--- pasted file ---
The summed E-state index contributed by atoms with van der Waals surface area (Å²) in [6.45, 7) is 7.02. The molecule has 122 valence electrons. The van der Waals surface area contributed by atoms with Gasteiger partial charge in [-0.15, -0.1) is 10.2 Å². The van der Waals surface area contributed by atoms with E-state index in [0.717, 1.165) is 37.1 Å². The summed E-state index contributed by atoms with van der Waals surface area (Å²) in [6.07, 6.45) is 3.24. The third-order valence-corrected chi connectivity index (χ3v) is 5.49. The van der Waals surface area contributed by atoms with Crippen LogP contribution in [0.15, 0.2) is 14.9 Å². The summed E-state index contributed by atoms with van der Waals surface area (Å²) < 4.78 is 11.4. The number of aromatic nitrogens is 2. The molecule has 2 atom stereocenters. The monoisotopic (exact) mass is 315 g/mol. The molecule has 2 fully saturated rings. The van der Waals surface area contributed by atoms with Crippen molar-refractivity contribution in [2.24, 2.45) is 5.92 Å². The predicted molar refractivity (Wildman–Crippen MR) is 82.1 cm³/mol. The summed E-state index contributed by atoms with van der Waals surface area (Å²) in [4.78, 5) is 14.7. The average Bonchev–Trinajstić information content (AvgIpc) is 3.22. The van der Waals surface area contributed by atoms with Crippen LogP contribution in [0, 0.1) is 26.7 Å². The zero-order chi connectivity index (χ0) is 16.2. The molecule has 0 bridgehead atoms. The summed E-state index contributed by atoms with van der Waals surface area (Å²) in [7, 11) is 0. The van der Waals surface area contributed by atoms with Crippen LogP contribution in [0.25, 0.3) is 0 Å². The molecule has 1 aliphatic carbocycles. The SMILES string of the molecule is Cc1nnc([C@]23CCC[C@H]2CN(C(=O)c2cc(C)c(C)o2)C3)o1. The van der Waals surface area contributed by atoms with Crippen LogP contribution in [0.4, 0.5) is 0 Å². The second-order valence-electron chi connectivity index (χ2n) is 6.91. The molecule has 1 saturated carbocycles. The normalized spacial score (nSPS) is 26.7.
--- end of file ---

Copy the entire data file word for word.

The summed E-state index contributed by atoms with van der Waals surface area (Å²) in [6.45, 7) is 7.02. The molecule has 122 valence electrons. The van der Waals surface area contributed by atoms with Gasteiger partial charge in [-0.15, -0.1) is 10.2 Å². The van der Waals surface area contributed by atoms with E-state index in [0.717, 1.165) is 37.1 Å². The summed E-state index contributed by atoms with van der Waals surface area (Å²) in [6.07, 6.45) is 3.24. The third-order valence-corrected chi connectivity index (χ3v) is 5.49. The van der Waals surface area contributed by atoms with Crippen LogP contribution in [0.15, 0.2) is 14.9 Å². The summed E-state index contributed by atoms with van der Waals surface area (Å²) < 4.78 is 11.4. The number of aromatic nitrogens is 2. The molecule has 2 atom stereocenters. The monoisotopic (exact) mass is 315 g/mol. The molecule has 2 fully saturated rings. The van der Waals surface area contributed by atoms with Crippen molar-refractivity contribution in [2.24, 2.45) is 5.92 Å². The predicted molar refractivity (Wildman–Crippen MR) is 82.1 cm³/mol. The summed E-state index contributed by atoms with van der Waals surface area (Å²) in [4.78, 5) is 14.7. The average Bonchev–Trinajstić information content (AvgIpc) is 3.22. The van der Waals surface area contributed by atoms with Crippen LogP contribution in [0, 0.1) is 26.7 Å². The zero-order chi connectivity index (χ0) is 16.2. The molecule has 0 bridgehead atoms. The summed E-state index contributed by atoms with van der Waals surface area (Å²) in [7, 11) is 0. The van der Waals surface area contributed by atoms with Crippen LogP contribution in [0.25, 0.3) is 0 Å². The molecule has 1 aliphatic carbocycles. The SMILES string of the molecule is Cc1nnc([C@]23CCC[C@H]2CN(C(=O)c2cc(C)c(C)o2)C3)o1. The van der Waals surface area contributed by atoms with Crippen LogP contribution in [0.4, 0.5) is 0 Å². The second-order valence-electron chi connectivity index (χ2n) is 6.91. The molecule has 1 saturated carbocycles. The normalized spacial score (nSPS) is 26.7.